Apple CEO Tim Cook On Virtual Reality: "There’s No Substitute For Human Contact"
When it comes to virtual and augmented reality, Apple is typically — and inevitably — inscrutable. As several of its biggest competitors, including Google and Microsoft, have shown their hands with augmented reality (AR) or virtual reality (VR) strategies, Apple has mostly kept a poker face. But in an exclusive interview with BuzzFeed News Japan during his visit to Tokyo, Cook clarified Apple’s position a bit, suggesting the company is most interested in AR because it can enhance and amplify human experiences.
“There’s no substitute for human contact,” Cook told BuzzFeed News. “And so you want the technology to encourage that.” It’s not the first time Cook has indicated that Apple might favor AR. “We are high on AR for the long run,” Cook said during an earnings call this past summer. “I think AR can be huge.” Huge, indeed — one could look to the sudden and explosive success of Pokemon Go to see an immediate real-world example.
Cook’s remarks follow a series of behind-the-curtain moves by Apple to bolster its AR acumen. Back in 2013, Apple acquired PrimeSense, the company behind the the motion-capture sensors used in the original Microsoft Kinect gaming hardware. Then in May 2015, it acquired German augmented-reality firm Metaio. A few months later, Apple snapped up Faceshift, the outfit behind the real-time motion capture technology used in Star Wars. This year, it poached VR research scientist Yury Petrov from Facebook’s Oculus division and hired Magic Leap’s Zeyu Li to be its “senior computer vision algorithm engineer.” (Magic Leap is the company that envisions a world in which whales breach on high school basketball courts.) Apple also put on its payroll Doug Bowman, the Director of the Center for Human-Computer Interaction at Virginia Tech; Bowman was a member of the team responsible for designing the Virginia Tech Cube, a VR research space. And then there are the patents: A “head-mounted display,” a “peripheral treatment for head-mounted displays.“
Meanwhile, Apple has quietly put into place the components of what could prove to be an AR ecosystem. In the iPhone 7 Plus, it has a powerful computer with a Wide Color display and a two-camera system capable of gathering stereoscopic data and generating depth maps that have far more interesting applications than the bokeh/”Portrait” effect Apple touted at its September event. In Apple Watch, the company has a spatially aware wearable device outfitted with an accelerometer and GPS. In its new AirPod wireless earphones, Apple essentially has a pair of diminutive, spatially aware microcomputers — each one with an Apple W1 wireless chip (the company’s first), two accelerometers, two optical sensors, beam-forming microphones, and an antenna. In iTunes, it has a massive content distribution system. And sources tell BuzzFeed News that the company has recently been taking meetings with immersive content companies like Jaunt.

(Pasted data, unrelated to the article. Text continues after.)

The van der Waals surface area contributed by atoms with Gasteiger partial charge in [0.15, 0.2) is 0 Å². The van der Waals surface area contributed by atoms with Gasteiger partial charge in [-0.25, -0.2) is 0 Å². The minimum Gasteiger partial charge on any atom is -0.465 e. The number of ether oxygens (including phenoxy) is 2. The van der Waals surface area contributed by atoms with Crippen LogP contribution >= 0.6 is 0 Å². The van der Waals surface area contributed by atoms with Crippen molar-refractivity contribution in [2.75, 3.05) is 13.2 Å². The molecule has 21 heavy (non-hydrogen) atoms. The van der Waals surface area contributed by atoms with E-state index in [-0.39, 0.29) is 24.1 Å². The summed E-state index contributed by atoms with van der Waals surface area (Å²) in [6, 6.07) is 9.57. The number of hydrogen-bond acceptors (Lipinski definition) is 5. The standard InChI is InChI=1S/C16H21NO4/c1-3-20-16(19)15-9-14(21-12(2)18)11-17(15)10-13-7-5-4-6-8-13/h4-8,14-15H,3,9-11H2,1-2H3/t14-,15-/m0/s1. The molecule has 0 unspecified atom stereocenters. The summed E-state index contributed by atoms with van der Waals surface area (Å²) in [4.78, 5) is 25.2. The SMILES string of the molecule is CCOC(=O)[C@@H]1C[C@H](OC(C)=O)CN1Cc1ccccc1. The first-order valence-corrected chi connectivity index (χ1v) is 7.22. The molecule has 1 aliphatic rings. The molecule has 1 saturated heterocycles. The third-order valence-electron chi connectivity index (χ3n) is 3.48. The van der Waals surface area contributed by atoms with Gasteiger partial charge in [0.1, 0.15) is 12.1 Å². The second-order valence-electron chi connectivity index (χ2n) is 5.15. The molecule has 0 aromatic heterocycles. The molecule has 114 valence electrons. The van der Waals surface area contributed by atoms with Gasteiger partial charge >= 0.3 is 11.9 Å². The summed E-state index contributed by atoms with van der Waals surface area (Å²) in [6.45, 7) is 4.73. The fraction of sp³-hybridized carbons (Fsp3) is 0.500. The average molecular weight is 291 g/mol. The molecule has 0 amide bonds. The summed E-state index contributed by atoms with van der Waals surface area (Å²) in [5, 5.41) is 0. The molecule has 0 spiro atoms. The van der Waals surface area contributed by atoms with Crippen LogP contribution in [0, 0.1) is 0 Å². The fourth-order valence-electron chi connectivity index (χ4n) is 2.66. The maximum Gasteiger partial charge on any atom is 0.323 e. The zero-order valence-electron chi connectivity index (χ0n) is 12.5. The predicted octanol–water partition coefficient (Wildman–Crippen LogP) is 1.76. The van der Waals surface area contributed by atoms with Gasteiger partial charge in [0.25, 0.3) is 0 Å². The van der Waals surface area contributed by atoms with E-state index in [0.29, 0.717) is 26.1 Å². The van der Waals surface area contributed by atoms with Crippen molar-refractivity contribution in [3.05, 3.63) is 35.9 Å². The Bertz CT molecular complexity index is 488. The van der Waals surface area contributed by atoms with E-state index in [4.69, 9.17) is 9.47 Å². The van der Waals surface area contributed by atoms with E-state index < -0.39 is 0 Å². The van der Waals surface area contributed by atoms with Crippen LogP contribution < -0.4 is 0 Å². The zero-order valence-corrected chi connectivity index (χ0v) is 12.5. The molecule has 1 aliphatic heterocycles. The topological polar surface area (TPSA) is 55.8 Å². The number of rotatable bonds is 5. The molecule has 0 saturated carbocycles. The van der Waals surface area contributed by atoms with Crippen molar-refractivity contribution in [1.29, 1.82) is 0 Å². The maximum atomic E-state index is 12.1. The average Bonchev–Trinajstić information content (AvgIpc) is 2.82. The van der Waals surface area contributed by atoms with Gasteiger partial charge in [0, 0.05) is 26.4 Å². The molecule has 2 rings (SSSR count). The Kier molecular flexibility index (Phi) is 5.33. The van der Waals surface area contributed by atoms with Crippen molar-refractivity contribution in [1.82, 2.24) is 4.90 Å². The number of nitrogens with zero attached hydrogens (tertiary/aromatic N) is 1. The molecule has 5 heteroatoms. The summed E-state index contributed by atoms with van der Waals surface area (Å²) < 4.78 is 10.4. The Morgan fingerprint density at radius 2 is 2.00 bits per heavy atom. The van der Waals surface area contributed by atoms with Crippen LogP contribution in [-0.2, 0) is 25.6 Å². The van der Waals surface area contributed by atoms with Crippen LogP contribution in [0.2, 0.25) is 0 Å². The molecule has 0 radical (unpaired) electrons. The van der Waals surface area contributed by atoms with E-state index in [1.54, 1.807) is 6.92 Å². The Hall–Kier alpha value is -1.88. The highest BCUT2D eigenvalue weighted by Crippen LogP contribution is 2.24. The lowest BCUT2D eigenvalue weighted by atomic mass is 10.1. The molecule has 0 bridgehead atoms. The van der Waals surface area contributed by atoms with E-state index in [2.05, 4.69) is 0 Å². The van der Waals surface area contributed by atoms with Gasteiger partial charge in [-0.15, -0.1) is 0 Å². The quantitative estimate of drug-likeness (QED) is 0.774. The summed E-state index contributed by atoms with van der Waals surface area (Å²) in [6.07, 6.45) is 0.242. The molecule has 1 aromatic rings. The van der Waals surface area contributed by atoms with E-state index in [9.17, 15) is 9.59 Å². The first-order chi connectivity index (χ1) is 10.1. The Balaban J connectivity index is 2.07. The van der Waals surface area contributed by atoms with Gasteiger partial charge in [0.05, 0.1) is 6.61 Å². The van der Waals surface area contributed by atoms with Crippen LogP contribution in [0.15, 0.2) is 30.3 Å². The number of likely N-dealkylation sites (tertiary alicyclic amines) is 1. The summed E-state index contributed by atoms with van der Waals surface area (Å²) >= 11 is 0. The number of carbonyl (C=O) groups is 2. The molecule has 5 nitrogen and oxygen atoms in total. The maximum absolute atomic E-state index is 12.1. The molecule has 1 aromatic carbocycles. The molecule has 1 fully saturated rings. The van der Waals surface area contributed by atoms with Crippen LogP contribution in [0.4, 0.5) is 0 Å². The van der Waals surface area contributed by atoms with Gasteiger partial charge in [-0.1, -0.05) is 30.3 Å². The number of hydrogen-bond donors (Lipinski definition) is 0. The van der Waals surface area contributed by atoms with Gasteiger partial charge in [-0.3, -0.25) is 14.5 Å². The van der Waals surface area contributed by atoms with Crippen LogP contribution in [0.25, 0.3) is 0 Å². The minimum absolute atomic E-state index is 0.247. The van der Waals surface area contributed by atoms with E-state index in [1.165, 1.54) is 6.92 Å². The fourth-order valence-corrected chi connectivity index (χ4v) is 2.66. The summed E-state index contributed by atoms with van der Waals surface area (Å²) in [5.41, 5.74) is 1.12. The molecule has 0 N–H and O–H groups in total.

All that’s missing is a broader strategy linking them together. And, increasingly, that’s becoming more apparent as well. Certainly in his public statements, Cook seems to be suggesting that Apple sees more promise in delivering smart enhancements to real experiences with AR than creating the fantastical VR ones on which Facebook, Google, and others seem to have their sights trained.
“VR, I think, has some interesting applications, but I don’t think it’s a broad-based technology like AR,” Cook explained. “Augmented reality will take some time to get right, but I do think that it’s profound. We might … have a more productive conversation, if both of us have an AR experience standing here, right? And so I think that things like these are better when they’re incorporated without becoming a barrier to our talking. … You want the technology to amplify it, not to be a barrier.”